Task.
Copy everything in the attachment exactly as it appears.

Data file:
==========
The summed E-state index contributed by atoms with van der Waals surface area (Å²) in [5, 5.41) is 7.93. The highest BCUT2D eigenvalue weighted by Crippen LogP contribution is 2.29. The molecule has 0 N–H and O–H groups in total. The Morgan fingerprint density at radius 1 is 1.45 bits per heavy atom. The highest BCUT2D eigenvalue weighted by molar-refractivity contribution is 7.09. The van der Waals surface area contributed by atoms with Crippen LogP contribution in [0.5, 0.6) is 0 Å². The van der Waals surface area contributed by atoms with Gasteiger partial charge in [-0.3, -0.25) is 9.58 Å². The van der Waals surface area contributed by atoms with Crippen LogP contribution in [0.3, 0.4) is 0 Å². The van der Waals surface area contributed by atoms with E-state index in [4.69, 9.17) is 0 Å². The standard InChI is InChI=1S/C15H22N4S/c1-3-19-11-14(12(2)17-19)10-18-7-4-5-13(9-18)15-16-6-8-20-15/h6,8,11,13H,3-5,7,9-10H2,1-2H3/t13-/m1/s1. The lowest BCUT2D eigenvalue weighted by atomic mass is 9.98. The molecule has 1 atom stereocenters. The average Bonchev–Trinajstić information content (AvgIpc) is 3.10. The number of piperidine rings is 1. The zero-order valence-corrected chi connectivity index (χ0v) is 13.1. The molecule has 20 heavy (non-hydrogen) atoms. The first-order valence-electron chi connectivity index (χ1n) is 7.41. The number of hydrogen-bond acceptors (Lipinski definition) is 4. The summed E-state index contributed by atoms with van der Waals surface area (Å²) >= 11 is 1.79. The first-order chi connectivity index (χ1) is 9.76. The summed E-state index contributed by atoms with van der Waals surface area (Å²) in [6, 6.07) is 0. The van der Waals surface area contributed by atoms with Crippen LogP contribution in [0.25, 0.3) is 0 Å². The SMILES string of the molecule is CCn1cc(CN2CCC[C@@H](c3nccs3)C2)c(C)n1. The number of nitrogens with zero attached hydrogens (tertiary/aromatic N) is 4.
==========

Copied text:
The summed E-state index contributed by atoms with van der Waals surface area (Å²) in [5, 5.41) is 7.93. The highest BCUT2D eigenvalue weighted by Crippen LogP contribution is 2.29. The molecule has 0 N–H and O–H groups in total. The Morgan fingerprint density at radius 1 is 1.45 bits per heavy atom. The highest BCUT2D eigenvalue weighted by molar-refractivity contribution is 7.09. The van der Waals surface area contributed by atoms with Crippen LogP contribution in [0.5, 0.6) is 0 Å². The van der Waals surface area contributed by atoms with Gasteiger partial charge in [-0.3, -0.25) is 9.58 Å². The van der Waals surface area contributed by atoms with Crippen LogP contribution in [0.3, 0.4) is 0 Å². The van der Waals surface area contributed by atoms with E-state index in [4.69, 9.17) is 0 Å². The standard InChI is InChI=1S/C15H22N4S/c1-3-19-11-14(12(2)17-19)10-18-7-4-5-13(9-18)15-16-6-8-20-15/h6,8,11,13H,3-5,7,9-10H2,1-2H3/t13-/m1/s1. The lowest BCUT2D eigenvalue weighted by atomic mass is 9.98. The molecule has 1 atom stereocenters. The average Bonchev–Trinajstić information content (AvgIpc) is 3.10. The number of piperidine rings is 1. The zero-order valence-corrected chi connectivity index (χ0v) is 13.1. The molecule has 20 heavy (non-hydrogen) atoms. The first-order valence-electron chi connectivity index (χ1n) is 7.41. The number of hydrogen-bond acceptors (Lipinski definition) is 4. The summed E-state index contributed by atoms with van der Waals surface area (Å²) >= 11 is 1.79. The first-order chi connectivity index (χ1) is 9.76. The summed E-state index contributed by atoms with van der Waals surface area (Å²) in [6, 6.07) is 0. The van der Waals surface area contributed by atoms with Crippen LogP contribution in [0.25, 0.3) is 0 Å². The SMILES string of the molecule is CCn1cc(CN2CCC[C@@H](c3nccs3)C2)c(C)n1. The number of nitrogens with zero attached hydrogens (tertiary/aromatic N) is 4.